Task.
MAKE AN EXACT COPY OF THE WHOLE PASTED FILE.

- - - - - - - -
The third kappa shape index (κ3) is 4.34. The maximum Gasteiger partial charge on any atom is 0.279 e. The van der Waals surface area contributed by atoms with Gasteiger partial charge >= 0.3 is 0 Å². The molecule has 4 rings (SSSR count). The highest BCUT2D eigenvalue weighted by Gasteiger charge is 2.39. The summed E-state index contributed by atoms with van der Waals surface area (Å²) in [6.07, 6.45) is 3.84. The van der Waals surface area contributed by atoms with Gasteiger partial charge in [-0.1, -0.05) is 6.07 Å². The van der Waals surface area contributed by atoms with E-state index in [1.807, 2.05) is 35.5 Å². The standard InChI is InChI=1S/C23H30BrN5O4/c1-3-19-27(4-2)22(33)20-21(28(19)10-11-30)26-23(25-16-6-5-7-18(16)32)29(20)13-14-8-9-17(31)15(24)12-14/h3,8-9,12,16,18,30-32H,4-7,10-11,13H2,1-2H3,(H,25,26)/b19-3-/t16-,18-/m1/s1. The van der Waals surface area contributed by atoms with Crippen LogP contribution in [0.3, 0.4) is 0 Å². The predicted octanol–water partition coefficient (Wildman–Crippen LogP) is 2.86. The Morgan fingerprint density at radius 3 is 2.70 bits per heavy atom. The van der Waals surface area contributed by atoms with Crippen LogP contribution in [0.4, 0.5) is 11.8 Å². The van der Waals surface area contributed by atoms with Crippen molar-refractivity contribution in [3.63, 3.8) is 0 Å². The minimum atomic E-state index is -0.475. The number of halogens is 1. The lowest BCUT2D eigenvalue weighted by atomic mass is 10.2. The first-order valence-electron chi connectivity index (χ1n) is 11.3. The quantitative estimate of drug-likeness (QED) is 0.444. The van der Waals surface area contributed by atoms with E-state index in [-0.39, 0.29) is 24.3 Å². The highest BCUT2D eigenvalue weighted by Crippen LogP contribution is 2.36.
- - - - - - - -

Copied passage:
The third kappa shape index (κ3) is 4.34. The maximum Gasteiger partial charge on any atom is 0.279 e. The van der Waals surface area contributed by atoms with Gasteiger partial charge >= 0.3 is 0 Å². The molecule has 4 rings (SSSR count). The highest BCUT2D eigenvalue weighted by Gasteiger charge is 2.39. The summed E-state index contributed by atoms with van der Waals surface area (Å²) in [6.07, 6.45) is 3.84. The van der Waals surface area contributed by atoms with Gasteiger partial charge in [-0.1, -0.05) is 6.07 Å². The van der Waals surface area contributed by atoms with E-state index in [1.807, 2.05) is 35.5 Å². The standard InChI is InChI=1S/C23H30BrN5O4/c1-3-19-27(4-2)22(33)20-21(28(19)10-11-30)26-23(25-16-6-5-7-18(16)32)29(20)13-14-8-9-17(31)15(24)12-14/h3,8-9,12,16,18,30-32H,4-7,10-11,13H2,1-2H3,(H,25,26)/b19-3-/t16-,18-/m1/s1. The van der Waals surface area contributed by atoms with Crippen LogP contribution in [0.3, 0.4) is 0 Å². The predicted octanol–water partition coefficient (Wildman–Crippen LogP) is 2.86. The Morgan fingerprint density at radius 3 is 2.70 bits per heavy atom. The van der Waals surface area contributed by atoms with Crippen LogP contribution in [0.4, 0.5) is 11.8 Å². The van der Waals surface area contributed by atoms with Crippen molar-refractivity contribution in [3.63, 3.8) is 0 Å². The minimum atomic E-state index is -0.475. The number of halogens is 1. The lowest BCUT2D eigenvalue weighted by atomic mass is 10.2. The first-order valence-electron chi connectivity index (χ1n) is 11.3. The quantitative estimate of drug-likeness (QED) is 0.444. The van der Waals surface area contributed by atoms with E-state index in [-0.39, 0.29) is 24.3 Å². The highest BCUT2D eigenvalue weighted by Crippen LogP contribution is 2.36.